In the past several decades, a national campaign has been underway to educate the public about the dangers of driving while impaired. As a result, many of the nation’s drunk driving laws have been strengthened to include harsher penalties for a motorist who is convicted of drunk driving. In Omaha, while most motorists are familiar with the term “drunk driving”, the term “impaired driving” is less familiar. To avoid being arrested and charged with a criminal offense, however, you need to understand what impaired driving in Omaha means.
In Omaha Nebraska, it is a crime for a motorist to operate a motor vehicle while under the influence of alcohol or drugs. Nebraska Revised Statute 60-6,196 states:
(1) It shall be unlawful for any person to operate or be in the actual physical control of any motor vehicle:
- While under the influence of alcoholic liquor or of any drug;
- When such person has a concentration of eight-hundredths of one gram or more by weight of alcohol per one hundred milliliters of his or her blood; or
- When such person has a concentration of eight-hundredths of one gram or more by weight of alcohol per two hundred ten liters of his or her breath.
(2) Any person who operates or is in the actual physical control of any motor vehicle while in a condition described in subsection (1) of this section shall be guilty of a crime and upon conviction punished as provided in sections 60-6,197.02 to 60-6,197.08.
Sections (1)(b) and (1)(c) provide very specific conditions under which a motorist may be guilty of DUI. If a motorist has a blood alcohol level, or BAC, above 0.08 the motorist is driving under the influence, or driving impaired, in Nebraska. Section (1)(a), however, provides a more broad definition of impaired driving by simply stating that a motorist cannot operate a motor vehicle while under the influence of alcoholic liquor or any drug. The section applies in situations where the motorist refused a breathalyzer test, tested under the 0.08 benchmark, or was under the influence of something other than alcohol that created the impairment.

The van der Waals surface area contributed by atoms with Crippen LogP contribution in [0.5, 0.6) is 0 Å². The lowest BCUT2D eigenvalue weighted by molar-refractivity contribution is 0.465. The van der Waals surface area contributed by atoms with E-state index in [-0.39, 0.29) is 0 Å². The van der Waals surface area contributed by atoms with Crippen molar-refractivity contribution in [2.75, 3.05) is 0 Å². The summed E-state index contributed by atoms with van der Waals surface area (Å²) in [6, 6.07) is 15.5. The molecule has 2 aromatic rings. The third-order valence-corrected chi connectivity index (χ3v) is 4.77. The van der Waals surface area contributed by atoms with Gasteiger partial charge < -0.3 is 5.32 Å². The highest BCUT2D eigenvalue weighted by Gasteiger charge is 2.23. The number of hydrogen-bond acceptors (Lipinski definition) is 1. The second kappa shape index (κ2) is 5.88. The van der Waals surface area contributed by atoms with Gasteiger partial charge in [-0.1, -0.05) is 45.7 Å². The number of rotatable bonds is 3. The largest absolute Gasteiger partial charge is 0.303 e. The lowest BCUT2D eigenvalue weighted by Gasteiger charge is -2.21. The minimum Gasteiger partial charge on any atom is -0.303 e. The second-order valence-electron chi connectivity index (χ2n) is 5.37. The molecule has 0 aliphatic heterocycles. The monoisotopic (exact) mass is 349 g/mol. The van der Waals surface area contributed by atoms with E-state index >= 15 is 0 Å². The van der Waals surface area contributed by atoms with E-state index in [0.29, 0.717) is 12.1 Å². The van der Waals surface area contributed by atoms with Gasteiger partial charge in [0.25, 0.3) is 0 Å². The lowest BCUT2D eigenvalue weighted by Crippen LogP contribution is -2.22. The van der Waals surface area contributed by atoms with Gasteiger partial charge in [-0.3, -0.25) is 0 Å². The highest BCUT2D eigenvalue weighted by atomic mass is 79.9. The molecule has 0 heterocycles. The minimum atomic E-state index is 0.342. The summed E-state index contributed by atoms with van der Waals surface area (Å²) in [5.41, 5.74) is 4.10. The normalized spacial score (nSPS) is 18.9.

Attorneys, judges, and scholars across the country have debated the precise definition of “impaired driving” for decades; however, from a motorist’s standpoint it is better safe than sorry. You do not have to test over 0.08 on a breathalyzer to be convicted of drunk driving. If a judge, or jury, is convinced that you were under the influence of alcoholic liquor or drugs at the time you were arrested you may be convicted of driving under the influence which is simply one of many ways to say “drunk driving”.